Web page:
Others have already nicely pointed out the nonsense of those eight "arguments", but I can't resist pointing them out one more time, in my words. I'll list them here quickly for your convenience if you haven't read the original article, and give a very brief reaction to each.
1.You'll find the writing baffling...
No, I don't know how you know what I feel, but I actually love the characters. It's very different, right, but it's only "baffling" if you expect it to make sense in the way you learned to understand writing.
2. ...and the tones a nightmare
Seriously? Nightmare? I'll discuss this one later.
3. The mistakes can be filthy.
Once again the choice of words seems highly unprofessional to me, but that's just one thing. You are talking about the danger of pronunciation mistakes when your first language is notorious for representing the same sound three different ways and pronouncing the same letter in three different ways.
4. Your progress will be glacial.
Again, the writer knows me better than I do! I won't even start to explain personal differences in learning habits and skills here, as I think those should be very obvious to anyone who ever talked to another human being.
5. You won't be able to text message.
"See you tomorrow at the bookstore." - 28 characters
"mingtian zai shudian jian." - 22 characters
6. Good teachers are in short supply.
What's good teaching for me may not work for you. By the way, have you ever heard of e-learning?
7. In any case, most of the people don't speak it.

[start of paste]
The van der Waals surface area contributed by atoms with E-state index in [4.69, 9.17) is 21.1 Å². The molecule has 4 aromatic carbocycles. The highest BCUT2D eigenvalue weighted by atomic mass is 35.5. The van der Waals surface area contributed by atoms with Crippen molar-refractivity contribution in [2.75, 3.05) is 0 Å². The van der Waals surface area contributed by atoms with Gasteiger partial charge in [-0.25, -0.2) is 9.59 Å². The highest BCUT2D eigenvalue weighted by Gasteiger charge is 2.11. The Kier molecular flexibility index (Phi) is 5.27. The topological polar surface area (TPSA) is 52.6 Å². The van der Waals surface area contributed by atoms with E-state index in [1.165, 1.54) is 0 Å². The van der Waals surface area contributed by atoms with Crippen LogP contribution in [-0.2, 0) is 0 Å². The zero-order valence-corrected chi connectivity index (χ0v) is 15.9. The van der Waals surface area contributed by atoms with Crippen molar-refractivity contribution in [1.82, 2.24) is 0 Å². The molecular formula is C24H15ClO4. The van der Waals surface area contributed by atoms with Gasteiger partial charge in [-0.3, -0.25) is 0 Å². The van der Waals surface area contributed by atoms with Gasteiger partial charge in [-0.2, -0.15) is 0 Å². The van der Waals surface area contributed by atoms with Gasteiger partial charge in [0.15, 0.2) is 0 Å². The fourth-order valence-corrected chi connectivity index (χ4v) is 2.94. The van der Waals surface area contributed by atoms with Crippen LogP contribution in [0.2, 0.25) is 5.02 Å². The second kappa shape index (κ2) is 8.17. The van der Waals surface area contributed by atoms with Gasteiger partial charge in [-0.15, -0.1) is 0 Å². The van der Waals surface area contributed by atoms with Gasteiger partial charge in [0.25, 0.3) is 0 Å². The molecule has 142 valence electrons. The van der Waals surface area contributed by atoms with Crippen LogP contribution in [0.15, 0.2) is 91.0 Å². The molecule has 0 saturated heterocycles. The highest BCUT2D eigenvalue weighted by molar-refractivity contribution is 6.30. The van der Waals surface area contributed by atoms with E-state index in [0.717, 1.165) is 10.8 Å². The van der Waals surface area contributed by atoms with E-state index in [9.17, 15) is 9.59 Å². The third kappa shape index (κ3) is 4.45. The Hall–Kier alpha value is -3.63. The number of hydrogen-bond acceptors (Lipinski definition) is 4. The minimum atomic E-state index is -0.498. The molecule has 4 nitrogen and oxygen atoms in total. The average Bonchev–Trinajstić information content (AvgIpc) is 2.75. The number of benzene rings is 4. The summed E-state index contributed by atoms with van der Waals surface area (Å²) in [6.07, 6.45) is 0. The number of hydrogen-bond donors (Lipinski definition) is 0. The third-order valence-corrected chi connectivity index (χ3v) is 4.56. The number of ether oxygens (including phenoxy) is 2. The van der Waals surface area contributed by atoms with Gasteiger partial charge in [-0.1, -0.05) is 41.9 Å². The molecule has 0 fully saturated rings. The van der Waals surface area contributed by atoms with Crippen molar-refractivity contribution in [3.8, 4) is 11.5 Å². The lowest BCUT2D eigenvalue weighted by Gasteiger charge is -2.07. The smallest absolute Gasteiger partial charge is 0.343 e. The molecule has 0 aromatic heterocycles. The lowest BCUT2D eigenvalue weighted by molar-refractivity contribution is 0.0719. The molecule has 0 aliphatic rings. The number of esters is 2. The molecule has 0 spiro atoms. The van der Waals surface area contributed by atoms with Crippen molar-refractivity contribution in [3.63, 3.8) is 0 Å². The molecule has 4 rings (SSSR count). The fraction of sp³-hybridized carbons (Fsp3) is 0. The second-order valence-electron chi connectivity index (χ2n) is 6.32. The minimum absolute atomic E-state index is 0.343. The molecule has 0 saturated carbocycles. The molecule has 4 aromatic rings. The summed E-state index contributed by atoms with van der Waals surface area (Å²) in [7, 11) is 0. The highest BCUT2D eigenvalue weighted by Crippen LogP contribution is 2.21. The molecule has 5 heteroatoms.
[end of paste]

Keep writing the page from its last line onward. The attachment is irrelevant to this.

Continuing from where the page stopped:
He's talking about the standard "official" mandarin. Yes, many people speak local dialects as their first languages. But they understand mandarin and they can read it, and most of the people I met in Shanghai could speak mandarin without difficulties.
8. ...and nor do their leaders.
Hey, you are not mixing up standard pronunciation of a specific dialect with general competence of a language, are you?
This kind of writing is extremely harmful for both teachers and students. How many people who were thinking about giving it a try will change their minds because of this? And in general, why on earth would anyone write an article telling people not to try something just because it might take longer to succeed than to order a meal at McDonalds? Actually, the more I think about it, the angrier I feel about this useless article, which is only there to discourage people from what could be the start of a life-changing journey like it has been for me.
It may look like the author is showing off his superior knowledge about the language, talking about tones and characters, but in fact he doesn't seem to know much about those things. Otherwise he wouldn't pen phrases like "tones are a nightmare." No. Tones are NOT a nightmare. Tones are a crucial part of a living, functioning language. Just because the author's first language doesn't happen to have this specific feature, dismissing tones as "a nightmare" is, in my opinion, arrogance. What it says to me is "I don't understand it, therefore it must be difficult/useless/pointless."
I wonder what people like the author of that article would think if someone wrote an equally nonsensical, superficial article about their own first language? How would they feel about the overgeneralization and unprofessional approach then?
No, it's time to treat Chinese as a language like any other. Not "mysterious," not "exotic," and definitely not "notoriously difficult." Opening people's minds to accept and even enjoy cultural, linguistic or any other difference IS apparently what is notoriously difficult.